... and by the way us news tends to be extremely fixated on the whole ivy theme and the mere fact that they would rank a non ivy ahead of an ivy says somethign right there..

By Humbleservant (Humbleservant) on Sunday, March 28, 2004 - 03:59 am: Edit

"with the surge in applicants nyu may even crack the top 25 next year "

What?? What are you smoking?

And yes, NYU has a total body count of 40000 students (grad+ugrad), because that is how many wall-to-wall bodies populate NYU halls.

By Grace226 (Grace226) on Sunday, March 28, 2004 - 12:19 pm: Edit

I think that in applying for a job later on in life, regardless of what field, a degree from Cornell will shine brighter than a degree from NYU.

By Chris2121 (Chris2121) on Sunday, March 28, 2004 - 03:08 pm: Edit

It really is folly to compare any schools against one another that are in the top 50 or so...When you consider that there are over 3,000 colleges/universities in this country alone, the top 50 would constitute 1.6% of them...That's pretty damn elite and exclusive if you ask me. Comparing the name Cornell to the name NYU for instance is useless; each one has its own academic merits and weak points in specific areas. Comparing specific schools, specific departments, location, endowment, etc., would constitute a more valid and accurate assessment of each school, albeit the merit of each criteria is largely in the eye of the beholder.

By Everet (Everet) on Sunday, March 28, 2004 - 03:18 pm: Edit


I know Cornell students, they're followers not leaders. I hope you end up working for an NYU graduate. -Ares15

I feel sorry for the people who are going to Yale. With your kind of attitude...I mean the arrogance that you exhibit oozes thickly through your post. You make it seem like being a "follower" is a bad thing. Sheesh the pompousity you show. I mean ALL the people can't be leaders. If all the people are leaders then who will they lead? And you have the audacity to assume that yale students are more likely to be leaders than cornell students. Ares15 I hope you are unemployed after you graduate from yale because I don't want any employer to deal with your arrogant character.

By Ares15 (Ares15) on Sunday, March 28, 2004 - 03:56 pm: Edit

We shall see. =]

By Everet (Everet) on Sunday, March 28, 2004 - 04:14 pm: Edit

as the ILLUSTRIOUS and POMPOUS president said, "Bring it On."

By Pallavi (Pallavi) on Monday, April 05, 2004 - 09:34 am: Edit


By Flowagal13 (Flowagal13) on Monday, April 12, 2004 - 04:35 pm: Edit

Don't you people have anything to do with your time? Do you have any friends who don't live in your computer?

By Adriennenyu218 (Adriennenyu218) on Thursday, April 22, 2004 - 03:41 pm: Edit

ok guys...

quite an interesting debate. but, I am a sternie, so I think that my recommendations may count a little more heavily. The kid asked about the BUSINESS program. On that note, NYU is WAAAYYY better. Our faculty are extremely knowledgeable professionals at the top of their respective fields working at the top companies(most of them concurrently with being a professor)and that fact should count very heavily. The atmosphere of the business field can change rapidly in little time and since our professors are still out there, they offer real world lessons in real time, tailoring our curriculum to the changing times. Cornell's profs probably don't offer that. This is also the reason why Stern's location matters so much in this debate. so u guys who said that the location is what attracts people - you're right. The combo of outstanding professors at the top of their field at the top companies in the world offering their knowledge in the capital of the financial/business world is what attracts people to stern and what makes stern stand out, especially against Cornell's business program. Also, the fact that Stern is an entire business SCHOOL and Cornell's is a program offered also kinda pushes stern ahead more.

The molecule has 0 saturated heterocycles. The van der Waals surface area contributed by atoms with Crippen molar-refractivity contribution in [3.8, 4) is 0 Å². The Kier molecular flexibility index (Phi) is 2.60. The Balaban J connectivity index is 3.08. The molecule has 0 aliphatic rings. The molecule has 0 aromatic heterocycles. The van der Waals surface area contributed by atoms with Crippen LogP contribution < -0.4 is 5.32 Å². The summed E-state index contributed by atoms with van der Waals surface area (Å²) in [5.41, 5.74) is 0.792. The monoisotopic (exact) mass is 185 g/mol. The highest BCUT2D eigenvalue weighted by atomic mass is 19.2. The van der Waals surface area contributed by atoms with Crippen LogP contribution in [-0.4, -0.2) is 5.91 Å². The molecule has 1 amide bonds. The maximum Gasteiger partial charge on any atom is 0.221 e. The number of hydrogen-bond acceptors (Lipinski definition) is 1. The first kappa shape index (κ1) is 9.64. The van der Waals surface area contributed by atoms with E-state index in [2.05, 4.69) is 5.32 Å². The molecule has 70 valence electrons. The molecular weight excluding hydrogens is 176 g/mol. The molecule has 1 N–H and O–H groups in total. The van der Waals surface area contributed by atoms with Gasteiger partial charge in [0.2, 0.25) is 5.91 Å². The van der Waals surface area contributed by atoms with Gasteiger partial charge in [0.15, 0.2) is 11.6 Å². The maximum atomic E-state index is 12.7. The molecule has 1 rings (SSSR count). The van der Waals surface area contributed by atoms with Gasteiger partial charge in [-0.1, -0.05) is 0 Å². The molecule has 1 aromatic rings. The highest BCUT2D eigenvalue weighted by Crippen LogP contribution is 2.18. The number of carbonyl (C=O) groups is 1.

To humble servant who said:
"NYU has a total body count of 40000 students (grad+ugrad), because that is how many wall-to-wall bodies populate NYU halls."

It is NOT wall to wall bodies. First of all, the undergrad and grad students in stern have DIFFERENT buildings and hardly ever does one have class in the other's building. But what's great is that depending on your major, sometimes there are classes offered to ugrad and mba students, and mba students offer more real world and real time learning.

When it comes business, stern is HANDS-DOWN better. But socially, As a whole, NYU students are not AS social with each other as other colleges, but that is not to say that we aren't social at all. We just generally don't socialize much on campus because we have other options that colleges in rinky dink towns don't have - NYUers go out all the time, all over the city. I think that this way is better because I know many people who went to big party schools in the middle of nowhere who say that you get bored with those schools quick fast and in a hurry because that is ALL you can do there.

As for me, NYU was always my top choice and I am happy with my choice. I only applied to NYU (early decision acceptance), but I had Cornell people calling me all the time practically begging me to apply there. Had I applied, it would have been to the Hotel School, and NOT the business program, because it honestly wouldn't have compared in my eyes.